STARKVILLE, Miss. (WJTV) – Corn producers who risked current high input costs in hopes of reaping high market prices at harvest are now waiting for a series of warm, sunny days to complete planting.

Will Maples, an agricultural economist with the Mississippi State University (MSU) Extension Service, said high input costs and high market prices have presented challenges to growers trying to decide what crops to plant.

“There was an argument to be made that the price of corn relative to soybeans could drive more corn planting despite the higher input costs. There was also an argument that high fertilizer costs and supply uncertainties would make producers plant more soybeans than corn,” Maples said.

December corn futures contracts have averaged $7.24 a bushel in April, but the May 2022 corn futures contract broke above $8 in mid-April.

The U.S. Department of Agriculture estimated that the state’s corn crop was 63% planted by April 24. Typically, three-fourths of the crop is planted by that date. Sunny, dry weather in late April allowed growers to gain ground, as crop planting has been seriously hindered by rain.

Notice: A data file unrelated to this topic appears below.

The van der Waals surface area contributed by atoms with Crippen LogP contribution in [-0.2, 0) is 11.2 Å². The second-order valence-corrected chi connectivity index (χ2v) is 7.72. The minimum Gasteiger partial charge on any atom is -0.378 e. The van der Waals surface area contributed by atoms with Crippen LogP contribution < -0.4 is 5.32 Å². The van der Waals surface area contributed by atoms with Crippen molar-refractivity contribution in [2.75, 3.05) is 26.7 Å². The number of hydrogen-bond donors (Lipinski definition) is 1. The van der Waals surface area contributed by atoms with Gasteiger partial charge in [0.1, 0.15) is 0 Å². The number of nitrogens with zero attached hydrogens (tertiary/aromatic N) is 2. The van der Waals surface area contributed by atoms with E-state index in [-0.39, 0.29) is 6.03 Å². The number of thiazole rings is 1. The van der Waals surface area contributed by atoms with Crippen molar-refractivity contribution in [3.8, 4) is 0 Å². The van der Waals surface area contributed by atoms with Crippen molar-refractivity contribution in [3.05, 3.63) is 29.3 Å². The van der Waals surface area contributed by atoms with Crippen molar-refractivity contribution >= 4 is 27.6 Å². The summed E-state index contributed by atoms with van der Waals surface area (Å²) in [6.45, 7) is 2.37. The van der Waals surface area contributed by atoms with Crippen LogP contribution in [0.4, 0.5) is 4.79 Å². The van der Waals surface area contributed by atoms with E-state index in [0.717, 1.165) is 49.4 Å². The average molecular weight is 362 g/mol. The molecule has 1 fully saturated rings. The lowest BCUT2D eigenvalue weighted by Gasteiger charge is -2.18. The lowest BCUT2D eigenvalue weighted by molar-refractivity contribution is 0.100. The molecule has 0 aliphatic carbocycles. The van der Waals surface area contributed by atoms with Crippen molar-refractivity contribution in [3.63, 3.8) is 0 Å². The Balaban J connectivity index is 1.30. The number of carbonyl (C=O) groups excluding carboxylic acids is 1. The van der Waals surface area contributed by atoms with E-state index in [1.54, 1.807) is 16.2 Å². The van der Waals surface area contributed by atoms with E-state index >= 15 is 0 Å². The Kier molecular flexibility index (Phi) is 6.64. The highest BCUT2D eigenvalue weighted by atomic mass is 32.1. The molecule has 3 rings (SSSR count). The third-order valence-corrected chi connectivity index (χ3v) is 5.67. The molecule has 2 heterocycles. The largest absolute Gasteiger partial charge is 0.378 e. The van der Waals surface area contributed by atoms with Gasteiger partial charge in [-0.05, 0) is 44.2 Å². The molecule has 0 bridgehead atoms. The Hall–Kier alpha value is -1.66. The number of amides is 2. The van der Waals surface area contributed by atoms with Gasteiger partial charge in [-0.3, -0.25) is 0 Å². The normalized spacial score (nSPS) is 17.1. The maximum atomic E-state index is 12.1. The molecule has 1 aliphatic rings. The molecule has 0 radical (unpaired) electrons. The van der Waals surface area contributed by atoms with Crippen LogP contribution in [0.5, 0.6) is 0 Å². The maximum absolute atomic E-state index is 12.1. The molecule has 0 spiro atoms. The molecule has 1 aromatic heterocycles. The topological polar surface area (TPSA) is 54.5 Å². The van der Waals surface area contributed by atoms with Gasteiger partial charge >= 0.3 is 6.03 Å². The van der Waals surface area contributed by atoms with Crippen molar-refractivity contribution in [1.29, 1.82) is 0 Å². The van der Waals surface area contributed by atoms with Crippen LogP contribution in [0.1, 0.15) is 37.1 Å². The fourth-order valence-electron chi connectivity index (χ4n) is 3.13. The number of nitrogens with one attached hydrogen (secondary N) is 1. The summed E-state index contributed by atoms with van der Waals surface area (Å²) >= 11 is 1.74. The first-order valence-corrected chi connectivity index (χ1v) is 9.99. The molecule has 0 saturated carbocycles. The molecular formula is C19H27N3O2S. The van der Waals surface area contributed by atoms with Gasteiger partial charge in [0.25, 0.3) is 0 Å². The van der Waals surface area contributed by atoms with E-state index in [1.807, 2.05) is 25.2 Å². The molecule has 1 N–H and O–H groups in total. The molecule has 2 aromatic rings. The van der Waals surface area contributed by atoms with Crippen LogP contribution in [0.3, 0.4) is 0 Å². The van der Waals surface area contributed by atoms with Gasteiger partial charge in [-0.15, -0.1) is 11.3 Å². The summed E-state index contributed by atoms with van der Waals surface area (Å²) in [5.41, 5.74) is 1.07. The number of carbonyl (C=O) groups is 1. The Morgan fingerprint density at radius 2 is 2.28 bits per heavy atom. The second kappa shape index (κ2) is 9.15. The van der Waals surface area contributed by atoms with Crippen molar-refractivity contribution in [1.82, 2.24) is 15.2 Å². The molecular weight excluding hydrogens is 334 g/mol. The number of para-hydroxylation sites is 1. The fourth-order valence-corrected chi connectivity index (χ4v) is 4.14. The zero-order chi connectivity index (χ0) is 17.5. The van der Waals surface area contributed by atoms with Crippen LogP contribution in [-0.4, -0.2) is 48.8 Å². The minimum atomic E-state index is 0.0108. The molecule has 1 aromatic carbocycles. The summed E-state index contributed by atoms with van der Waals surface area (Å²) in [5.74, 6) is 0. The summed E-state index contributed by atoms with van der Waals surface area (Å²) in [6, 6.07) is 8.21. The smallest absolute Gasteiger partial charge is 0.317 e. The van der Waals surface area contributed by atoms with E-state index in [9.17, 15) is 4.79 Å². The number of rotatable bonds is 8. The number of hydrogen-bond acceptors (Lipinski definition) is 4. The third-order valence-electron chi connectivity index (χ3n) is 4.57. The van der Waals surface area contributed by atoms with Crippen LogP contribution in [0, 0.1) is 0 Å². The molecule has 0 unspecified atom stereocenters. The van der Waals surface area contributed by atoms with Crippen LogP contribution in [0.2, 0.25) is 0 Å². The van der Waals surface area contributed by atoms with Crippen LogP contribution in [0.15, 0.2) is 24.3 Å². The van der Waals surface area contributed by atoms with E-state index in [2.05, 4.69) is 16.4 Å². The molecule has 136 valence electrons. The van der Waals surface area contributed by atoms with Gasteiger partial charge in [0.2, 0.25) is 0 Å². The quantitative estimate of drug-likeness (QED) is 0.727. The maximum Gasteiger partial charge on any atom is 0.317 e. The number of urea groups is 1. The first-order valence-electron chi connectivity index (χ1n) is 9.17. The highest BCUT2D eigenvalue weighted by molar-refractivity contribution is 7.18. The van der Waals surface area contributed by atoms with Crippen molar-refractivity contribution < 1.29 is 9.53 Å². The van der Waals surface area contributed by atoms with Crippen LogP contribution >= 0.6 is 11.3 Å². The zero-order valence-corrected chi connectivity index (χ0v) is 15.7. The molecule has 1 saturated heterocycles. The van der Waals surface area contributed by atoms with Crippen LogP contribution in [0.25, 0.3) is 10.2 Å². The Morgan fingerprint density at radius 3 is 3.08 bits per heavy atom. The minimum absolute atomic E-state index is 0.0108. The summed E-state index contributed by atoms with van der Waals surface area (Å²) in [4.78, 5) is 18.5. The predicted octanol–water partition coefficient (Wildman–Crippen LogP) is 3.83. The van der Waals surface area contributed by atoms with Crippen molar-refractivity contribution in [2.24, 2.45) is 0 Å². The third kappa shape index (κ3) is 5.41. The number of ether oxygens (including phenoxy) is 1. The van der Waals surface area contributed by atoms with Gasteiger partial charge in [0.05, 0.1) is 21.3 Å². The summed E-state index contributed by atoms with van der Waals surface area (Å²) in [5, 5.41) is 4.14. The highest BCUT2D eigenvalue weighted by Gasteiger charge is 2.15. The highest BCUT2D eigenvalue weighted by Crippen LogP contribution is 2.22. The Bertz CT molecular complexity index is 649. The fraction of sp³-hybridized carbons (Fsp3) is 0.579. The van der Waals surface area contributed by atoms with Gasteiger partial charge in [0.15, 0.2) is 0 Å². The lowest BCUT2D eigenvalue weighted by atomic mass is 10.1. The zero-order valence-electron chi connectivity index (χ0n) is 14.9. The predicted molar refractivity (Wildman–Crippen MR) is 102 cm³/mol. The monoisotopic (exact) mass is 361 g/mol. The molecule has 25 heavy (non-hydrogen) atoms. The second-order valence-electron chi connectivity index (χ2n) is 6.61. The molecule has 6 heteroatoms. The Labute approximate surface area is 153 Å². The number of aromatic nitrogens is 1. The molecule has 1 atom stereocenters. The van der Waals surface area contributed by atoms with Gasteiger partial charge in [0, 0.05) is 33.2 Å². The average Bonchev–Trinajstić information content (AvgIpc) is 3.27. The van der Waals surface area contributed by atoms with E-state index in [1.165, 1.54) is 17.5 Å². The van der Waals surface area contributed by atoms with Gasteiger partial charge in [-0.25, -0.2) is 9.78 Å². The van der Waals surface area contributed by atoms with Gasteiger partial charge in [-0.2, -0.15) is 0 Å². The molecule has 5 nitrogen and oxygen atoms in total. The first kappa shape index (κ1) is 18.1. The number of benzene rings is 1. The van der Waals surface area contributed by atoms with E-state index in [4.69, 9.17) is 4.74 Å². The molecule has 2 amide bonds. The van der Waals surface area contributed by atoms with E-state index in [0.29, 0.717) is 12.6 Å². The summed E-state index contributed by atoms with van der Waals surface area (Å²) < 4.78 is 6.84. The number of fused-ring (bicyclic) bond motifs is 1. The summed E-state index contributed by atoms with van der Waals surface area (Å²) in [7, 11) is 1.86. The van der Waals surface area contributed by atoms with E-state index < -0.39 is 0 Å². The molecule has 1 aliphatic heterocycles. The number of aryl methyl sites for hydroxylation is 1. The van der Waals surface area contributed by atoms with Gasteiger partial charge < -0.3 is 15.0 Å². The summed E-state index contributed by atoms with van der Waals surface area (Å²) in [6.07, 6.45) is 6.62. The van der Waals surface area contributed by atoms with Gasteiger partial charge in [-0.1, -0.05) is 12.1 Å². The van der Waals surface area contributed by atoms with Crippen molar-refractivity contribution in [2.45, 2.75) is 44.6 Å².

Erick Larson, Extension grain crops agronomist, said Mississippi’s corn planting intentions were about 100,000 acres down from 2021. Rainy weather during the planting season plays a major role in Mississippi crop plantings, and 2022 is no exception.

Corn production requires a significant amount of nitrogen fertilizer, and the cost for this input has increased dramatically since last year. Although market prices for corn are good, producers must carefully manage the crop, including the timing of fertilizer applications.

Any acres intended for corn but unable to get planted will likely go to soybeans or cotton, depending on the complement of crops grown by that particular producer.

Wet weather is not the only challenge facing corn growers this year. Erick Larson, Extension grain crops agronomist, said there have been issues with the supply of various fertilizer, herbicide and pesticide products.